Israel's withdrawal of all 21 Jewish settlements from the Gaza Strip and four small ones from the West Bank gets under way on Monday.
Fifty five thousand Israeli soldiers and police are at the ready to evacuate and relocate some 8,500 Jewish settlers from their homes in Gaza and the northern West Bank.
A huge military camp has been set up in southern Israel near the Gaza border. Temporary housing has also been set up for the evacuated settler families.
The initial phase of the withdrawal gets under way Monday morning with teams of unarmed police and soldiers going door to door to tell settler families they have until Wednesday to leave voluntarily or they will be forcibly removed.
Israeli officials say they want to avoid what they describe as nightmare scenarios: scenes of women and children dragged screaming from their homes, or clashes with rightwing extremists opposed to the pullout.
Israel's Vice Prime Minister, Ehud Olmert, a key proponent of the disengagement plan, says while the pullout will be painful it is important. He calls it an event of historic significance that marks a major change for the Jewish people and their relationship to the land of Israel.
"For us to decide to voluntarily pull out from settlements, in areas that are claimed by some to be part of the historic land of Israel, is not a minor political gesture," he noted. "This is a dramatic and fundamental move the like[s] of which have not been done since the beginning of the Zionist movement."
Just how dramatic the move is can be gauged by the vehement resistance by settlers and their religious and nationalistic supporters. Helene Finkelstein came from Jerusalem to the southern Gaza settlements to support the people there.
"These are God-fearing people," she said. "They're here doing what God wants of the Jewish people - to settle the land. And, I don't believe they're going to be destroyed and have their homes taken away from them."
Mrs. Finkelstein says if soldiers come and tell her to leave she will do so, but she and many others are hoping for "divine intervention" to save the settlements.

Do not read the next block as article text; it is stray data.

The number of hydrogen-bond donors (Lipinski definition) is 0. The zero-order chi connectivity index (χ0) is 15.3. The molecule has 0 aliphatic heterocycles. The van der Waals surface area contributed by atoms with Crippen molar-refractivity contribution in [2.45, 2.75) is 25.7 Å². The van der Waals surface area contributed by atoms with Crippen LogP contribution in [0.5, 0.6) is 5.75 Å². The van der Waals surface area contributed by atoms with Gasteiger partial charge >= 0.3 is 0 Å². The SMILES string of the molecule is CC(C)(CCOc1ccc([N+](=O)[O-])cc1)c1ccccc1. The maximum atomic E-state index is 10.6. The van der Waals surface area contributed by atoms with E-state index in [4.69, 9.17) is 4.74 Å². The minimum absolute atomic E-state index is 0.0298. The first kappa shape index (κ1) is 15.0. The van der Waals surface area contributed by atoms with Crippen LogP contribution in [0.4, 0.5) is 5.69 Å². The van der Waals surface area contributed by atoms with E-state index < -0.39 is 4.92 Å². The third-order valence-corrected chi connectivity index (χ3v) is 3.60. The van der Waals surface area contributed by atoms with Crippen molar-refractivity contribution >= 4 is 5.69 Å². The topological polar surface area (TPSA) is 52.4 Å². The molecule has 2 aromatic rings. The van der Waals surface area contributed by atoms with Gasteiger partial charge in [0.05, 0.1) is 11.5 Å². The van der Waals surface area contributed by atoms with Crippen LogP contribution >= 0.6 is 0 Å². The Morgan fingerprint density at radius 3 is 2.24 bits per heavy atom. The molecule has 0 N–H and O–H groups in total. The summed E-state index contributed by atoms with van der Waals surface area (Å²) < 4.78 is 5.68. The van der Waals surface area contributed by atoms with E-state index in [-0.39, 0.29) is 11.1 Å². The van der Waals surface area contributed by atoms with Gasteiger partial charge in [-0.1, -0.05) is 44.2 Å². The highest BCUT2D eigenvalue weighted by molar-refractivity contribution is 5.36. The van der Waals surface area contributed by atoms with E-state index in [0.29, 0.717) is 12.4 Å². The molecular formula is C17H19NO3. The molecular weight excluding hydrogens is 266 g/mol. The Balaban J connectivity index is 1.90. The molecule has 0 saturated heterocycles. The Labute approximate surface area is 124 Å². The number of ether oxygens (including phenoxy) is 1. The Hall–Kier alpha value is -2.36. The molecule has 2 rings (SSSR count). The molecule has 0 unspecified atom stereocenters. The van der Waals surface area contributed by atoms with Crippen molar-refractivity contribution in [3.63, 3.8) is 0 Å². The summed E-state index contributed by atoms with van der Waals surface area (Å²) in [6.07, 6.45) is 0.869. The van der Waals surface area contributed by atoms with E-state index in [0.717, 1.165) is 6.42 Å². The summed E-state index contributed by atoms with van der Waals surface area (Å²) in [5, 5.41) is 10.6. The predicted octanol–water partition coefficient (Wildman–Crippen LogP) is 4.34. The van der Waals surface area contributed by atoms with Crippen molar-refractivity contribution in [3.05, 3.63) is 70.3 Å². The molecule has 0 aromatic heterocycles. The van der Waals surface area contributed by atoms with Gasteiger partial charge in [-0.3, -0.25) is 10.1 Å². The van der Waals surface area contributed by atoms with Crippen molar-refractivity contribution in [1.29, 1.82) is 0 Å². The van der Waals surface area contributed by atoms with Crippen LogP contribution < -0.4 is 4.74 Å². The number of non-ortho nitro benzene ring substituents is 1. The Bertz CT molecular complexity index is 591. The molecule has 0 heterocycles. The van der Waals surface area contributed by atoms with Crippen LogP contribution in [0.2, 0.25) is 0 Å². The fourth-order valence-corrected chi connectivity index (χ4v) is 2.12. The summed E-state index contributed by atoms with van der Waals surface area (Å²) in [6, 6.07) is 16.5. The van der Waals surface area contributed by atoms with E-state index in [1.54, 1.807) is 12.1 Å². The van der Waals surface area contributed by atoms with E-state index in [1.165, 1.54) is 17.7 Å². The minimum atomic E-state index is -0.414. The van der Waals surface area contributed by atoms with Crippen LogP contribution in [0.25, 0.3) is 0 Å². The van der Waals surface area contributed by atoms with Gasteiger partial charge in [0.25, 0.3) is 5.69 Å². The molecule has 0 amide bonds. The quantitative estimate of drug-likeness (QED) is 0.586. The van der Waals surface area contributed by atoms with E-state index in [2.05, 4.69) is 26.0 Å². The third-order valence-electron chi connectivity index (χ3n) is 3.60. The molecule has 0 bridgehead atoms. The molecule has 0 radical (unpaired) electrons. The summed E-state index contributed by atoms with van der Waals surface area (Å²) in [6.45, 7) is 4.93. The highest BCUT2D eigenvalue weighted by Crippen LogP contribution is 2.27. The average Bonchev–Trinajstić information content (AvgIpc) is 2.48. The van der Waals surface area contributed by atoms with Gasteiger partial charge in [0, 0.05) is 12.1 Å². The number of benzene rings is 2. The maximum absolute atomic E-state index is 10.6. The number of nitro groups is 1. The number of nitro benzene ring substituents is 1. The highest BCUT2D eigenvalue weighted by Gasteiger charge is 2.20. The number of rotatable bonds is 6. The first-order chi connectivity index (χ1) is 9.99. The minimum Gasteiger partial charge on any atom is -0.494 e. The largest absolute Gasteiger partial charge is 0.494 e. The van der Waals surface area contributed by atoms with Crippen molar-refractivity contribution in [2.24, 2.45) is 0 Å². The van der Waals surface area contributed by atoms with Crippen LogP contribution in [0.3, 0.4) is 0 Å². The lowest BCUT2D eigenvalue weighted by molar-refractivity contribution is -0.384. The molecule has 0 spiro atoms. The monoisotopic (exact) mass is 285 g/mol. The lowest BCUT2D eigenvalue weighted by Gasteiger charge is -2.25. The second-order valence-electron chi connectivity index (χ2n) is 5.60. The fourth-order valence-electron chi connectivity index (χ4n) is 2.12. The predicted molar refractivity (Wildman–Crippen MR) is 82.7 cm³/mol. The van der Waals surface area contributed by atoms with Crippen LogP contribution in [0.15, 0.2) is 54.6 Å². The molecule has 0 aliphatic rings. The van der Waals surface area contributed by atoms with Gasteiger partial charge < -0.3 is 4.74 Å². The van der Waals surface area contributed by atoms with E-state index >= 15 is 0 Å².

Many, however, have already left and others are packing up, ready to go when the police arrive.
Security forces will be deployed in circles around the settlements. Outer rings will guard against possible attacks by Palestinian militants and also block Jewish protesters from infiltrating into the evacuation areas. The inner rings will provide additional security and have the responsibility of removing the settlers and their belongings.
The authorities say they hope to complete the evacuation within a few weeks, then knock down the buildings and turn over the area to the Palestinians by early October.
Israeli Prime Minister Ariel Sharon announced the withdrawal plan in 2004 as a unilateral move by Israel to disengage from the Palestinians, arguing it's vital for Israel's security and long-term survival as a democratic Jewish state.
Ehud Olmert says it's also a historic moment for the Palestinians.
"I think for the first time there is a genuine chance for the Palestinian people living in Gaza to administer themselves without anyone interfering and with a very exciting wide-range coalition of institutions, individuals and government which are anxious to help them pull out from the difficulties, the constraints and disadvantages which were part of their lives for so many years," he said.
Palestinians welcome the Israeli withdrawal, and the authorities in Gaza have organized celebrations to mark the event. Militants say it was their continuous attacks that forced the Israelis to leave.
But, Palestinians remain wary of Israeli intentions, including continued Israeli restrictions on Gaza's economic life as well as the freedom of movement for people and goods between Gaza and the West Bank. They also fear that Israel is giving up the Gaza Strip only to consolidate its control over the West Bank, something Vice Prime Minister Olmert denies.